This F-22 is the last Raptor to receive structural modifications to increase total flying hour serviceability by 8,000 hours.
A 574th Aircraft Maintenance Squadron low observable technician, gap fills the inside of the engine nacelle of an F-22 Raptor at Hill Air Force Base, Utah, Nov. 24, 2020.

“We have already ramped up our new reversion workload producing nine aircraft totaling nearly 200,000 hours to date. In conjunction with this workload, we are currently posturing ourselves to accomplish avionics upgrades that will greatly improve the already amazing capabilities of the F-22,” said Paul Woolever, 574th Production/Flight Test section chief. “The success of the 574th AMXS ability to produce modifications, repairs, and upgrades to the Raptor is a direct result of the amazing team of skilled mechanics, dedicated supervisors, and the expert knowledge of the planning and scheduling department that we have.”

“The growth from 40% to 75% for the low observable coating reversion workload highlights the performance excellence of the 574th employees. Their shared commitment to superior results, specialized coatings expertise, open communication, strong sense of accountability and trust among our members have made this increased workload possible,” said David Strunk, 574th AMXS low observable production chief.

F-22A Print
This print is available in multiple sizes from AircraftProfilePrints.com – CLICK HERE TO GET YOURS. F-22A Raptor 192nd Fighter Wing, 149th Fighter Squadron, FF/04-4082 – Langley AFB, VA – 2014

“Our high performance work team has been enhanced through our collaboration with Air Force Research Laboratory, Lockheed Martin low observable engineering team, and aircraft maintenance group process engineers,” he said. “Their specialized expertise, complementary skills and innovation equipped us with new tooling and processes making it possible for us to thrive despite facility and manpower constraints.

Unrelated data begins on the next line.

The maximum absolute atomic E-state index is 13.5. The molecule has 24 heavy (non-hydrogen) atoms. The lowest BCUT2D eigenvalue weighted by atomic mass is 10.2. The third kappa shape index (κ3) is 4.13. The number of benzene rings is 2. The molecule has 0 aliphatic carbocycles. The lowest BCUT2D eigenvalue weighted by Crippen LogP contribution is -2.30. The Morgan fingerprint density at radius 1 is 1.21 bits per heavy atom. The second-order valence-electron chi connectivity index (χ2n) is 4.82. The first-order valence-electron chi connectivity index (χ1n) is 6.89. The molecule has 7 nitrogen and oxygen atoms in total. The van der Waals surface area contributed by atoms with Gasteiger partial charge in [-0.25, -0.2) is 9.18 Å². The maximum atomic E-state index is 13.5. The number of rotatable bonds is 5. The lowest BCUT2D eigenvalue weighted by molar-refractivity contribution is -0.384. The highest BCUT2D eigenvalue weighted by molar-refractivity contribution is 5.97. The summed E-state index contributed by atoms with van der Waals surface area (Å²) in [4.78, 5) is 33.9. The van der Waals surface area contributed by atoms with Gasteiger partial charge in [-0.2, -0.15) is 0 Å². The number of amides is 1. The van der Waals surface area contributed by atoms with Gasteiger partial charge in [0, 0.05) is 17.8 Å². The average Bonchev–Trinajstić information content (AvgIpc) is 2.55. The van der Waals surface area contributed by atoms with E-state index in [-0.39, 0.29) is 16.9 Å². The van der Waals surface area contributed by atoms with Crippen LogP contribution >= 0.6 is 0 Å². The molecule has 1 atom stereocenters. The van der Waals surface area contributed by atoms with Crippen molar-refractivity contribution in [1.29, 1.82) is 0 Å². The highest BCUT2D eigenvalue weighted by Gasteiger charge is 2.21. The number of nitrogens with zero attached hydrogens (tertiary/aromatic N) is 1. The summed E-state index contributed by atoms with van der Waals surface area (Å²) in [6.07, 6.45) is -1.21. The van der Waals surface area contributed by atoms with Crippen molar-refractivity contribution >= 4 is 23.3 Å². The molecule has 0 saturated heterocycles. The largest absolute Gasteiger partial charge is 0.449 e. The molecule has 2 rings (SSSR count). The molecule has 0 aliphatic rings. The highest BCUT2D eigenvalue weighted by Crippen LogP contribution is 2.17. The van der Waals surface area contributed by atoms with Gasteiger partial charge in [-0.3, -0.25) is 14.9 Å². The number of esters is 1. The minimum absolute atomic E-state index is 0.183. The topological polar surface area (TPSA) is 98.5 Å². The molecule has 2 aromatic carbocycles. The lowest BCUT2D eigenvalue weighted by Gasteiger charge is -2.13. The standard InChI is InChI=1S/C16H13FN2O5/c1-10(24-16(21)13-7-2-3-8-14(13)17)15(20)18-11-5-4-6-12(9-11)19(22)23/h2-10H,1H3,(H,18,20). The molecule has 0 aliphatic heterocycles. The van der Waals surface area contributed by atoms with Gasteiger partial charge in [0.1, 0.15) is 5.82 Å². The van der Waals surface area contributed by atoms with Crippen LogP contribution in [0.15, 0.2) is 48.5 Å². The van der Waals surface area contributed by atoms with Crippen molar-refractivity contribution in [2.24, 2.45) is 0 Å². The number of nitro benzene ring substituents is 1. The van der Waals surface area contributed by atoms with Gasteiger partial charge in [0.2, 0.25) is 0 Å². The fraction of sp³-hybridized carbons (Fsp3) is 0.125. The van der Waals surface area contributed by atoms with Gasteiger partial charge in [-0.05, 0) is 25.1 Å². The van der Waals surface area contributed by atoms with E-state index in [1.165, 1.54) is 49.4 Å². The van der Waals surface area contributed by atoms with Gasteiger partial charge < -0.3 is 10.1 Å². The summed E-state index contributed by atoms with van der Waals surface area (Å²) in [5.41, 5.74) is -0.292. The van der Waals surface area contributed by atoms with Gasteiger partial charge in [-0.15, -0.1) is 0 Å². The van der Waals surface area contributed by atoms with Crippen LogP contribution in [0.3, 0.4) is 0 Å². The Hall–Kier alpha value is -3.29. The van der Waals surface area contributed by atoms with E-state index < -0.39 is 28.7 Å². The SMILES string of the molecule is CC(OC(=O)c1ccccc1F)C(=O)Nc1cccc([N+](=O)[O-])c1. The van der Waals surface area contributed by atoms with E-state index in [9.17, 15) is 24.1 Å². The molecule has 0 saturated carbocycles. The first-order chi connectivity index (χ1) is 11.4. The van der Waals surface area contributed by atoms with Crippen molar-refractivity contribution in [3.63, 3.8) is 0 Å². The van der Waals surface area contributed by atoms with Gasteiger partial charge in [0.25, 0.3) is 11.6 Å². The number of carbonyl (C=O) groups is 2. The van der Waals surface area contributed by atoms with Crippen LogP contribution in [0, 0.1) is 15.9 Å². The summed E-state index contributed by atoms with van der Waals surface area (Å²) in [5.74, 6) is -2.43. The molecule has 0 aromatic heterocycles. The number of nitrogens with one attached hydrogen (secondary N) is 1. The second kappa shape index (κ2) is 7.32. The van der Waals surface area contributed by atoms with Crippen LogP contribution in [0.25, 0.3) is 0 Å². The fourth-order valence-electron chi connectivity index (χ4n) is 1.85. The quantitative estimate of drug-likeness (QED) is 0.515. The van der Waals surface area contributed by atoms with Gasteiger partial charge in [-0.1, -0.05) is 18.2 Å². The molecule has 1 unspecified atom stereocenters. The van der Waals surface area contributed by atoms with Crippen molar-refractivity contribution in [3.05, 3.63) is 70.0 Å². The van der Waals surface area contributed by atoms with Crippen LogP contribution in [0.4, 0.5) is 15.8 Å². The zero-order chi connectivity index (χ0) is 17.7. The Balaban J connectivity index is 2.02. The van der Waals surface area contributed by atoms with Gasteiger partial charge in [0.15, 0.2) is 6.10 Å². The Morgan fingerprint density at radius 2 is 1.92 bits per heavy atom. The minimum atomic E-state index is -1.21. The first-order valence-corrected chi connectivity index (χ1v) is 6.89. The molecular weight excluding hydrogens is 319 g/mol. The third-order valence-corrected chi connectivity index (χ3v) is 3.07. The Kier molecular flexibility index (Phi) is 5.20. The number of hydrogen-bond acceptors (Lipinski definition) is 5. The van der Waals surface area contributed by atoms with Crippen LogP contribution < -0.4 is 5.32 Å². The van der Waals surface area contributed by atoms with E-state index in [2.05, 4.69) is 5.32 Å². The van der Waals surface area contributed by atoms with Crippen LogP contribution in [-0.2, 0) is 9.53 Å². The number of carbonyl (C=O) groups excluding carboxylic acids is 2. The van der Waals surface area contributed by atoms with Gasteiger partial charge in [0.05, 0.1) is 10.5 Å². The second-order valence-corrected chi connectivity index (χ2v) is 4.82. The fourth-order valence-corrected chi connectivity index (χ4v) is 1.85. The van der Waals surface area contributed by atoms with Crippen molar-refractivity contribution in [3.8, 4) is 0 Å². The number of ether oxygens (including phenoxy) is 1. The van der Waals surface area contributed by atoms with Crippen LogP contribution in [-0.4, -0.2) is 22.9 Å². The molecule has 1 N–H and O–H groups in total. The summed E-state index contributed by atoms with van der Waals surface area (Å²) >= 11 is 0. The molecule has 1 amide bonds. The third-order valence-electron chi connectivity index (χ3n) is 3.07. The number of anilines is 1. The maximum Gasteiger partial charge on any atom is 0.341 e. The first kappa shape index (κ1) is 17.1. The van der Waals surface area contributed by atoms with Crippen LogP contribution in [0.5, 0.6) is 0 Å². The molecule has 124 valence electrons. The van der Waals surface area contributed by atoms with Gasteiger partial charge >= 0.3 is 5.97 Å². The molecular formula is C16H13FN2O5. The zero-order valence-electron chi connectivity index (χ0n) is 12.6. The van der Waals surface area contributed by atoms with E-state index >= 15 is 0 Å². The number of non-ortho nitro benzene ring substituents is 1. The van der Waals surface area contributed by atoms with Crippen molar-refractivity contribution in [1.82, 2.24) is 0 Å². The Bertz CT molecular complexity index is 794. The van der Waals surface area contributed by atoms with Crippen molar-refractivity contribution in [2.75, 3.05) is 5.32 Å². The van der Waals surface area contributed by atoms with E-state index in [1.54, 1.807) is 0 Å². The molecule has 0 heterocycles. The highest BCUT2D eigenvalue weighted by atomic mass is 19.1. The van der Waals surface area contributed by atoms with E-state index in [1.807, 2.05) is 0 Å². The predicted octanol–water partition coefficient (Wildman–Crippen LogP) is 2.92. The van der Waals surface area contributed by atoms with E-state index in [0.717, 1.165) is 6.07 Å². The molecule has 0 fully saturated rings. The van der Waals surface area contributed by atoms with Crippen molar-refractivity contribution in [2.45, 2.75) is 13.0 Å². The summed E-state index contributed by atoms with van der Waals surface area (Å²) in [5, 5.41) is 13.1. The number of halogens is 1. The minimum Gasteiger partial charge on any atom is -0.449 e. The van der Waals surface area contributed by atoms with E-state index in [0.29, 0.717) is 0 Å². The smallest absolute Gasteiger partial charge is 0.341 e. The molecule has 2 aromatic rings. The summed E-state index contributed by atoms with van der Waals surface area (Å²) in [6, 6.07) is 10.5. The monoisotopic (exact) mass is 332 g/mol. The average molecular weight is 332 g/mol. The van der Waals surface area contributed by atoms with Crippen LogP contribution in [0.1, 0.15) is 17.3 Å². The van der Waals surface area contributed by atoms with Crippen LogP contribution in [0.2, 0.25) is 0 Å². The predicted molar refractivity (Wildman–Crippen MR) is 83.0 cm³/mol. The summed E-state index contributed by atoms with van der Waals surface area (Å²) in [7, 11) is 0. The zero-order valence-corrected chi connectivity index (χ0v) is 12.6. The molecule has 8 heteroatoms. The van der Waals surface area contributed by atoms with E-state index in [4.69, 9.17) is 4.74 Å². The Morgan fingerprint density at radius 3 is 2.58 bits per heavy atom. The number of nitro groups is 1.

Collectively, the 574th employees and mission partners have exhibited incredible creativity, flexibility and commitment to supporting the warfighter.”

Stone added, “Finishing the final aircraft is a great way to start fiscal year 2021. It allows the team to be ready to focus on new challenges and firsts with the reversion requirement.”

Photo credit: U.S. Air Force photo by Alex R. Lloyd

This F-22 is the last Raptor to receive structural modifications to increase total flying hour serviceability by 8,000 hours.
574th Aircraft Maintenance Squadron personnel, along with 309th Aircraft Maintenance Group leadership, in front of an F-22 Raptor at Hill Air Force Base, Utah, Nov. 20, 2020.

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Dario Leone

Dario Leone

Dario Leone is an aviation, defense and military writer. He is the Founder and Editor of “The Aviation Geek Club” one of the world’s most read military aviation blogs. His writing has appeared in The National Interest and other news media. He has reported from Europe and flown Super Puma and Cougar helicopters with the Swiss Air Force.

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Comments

  1. arrowflight says:

    Does the US even have 247 Raptors? I thought our inventory was around 183.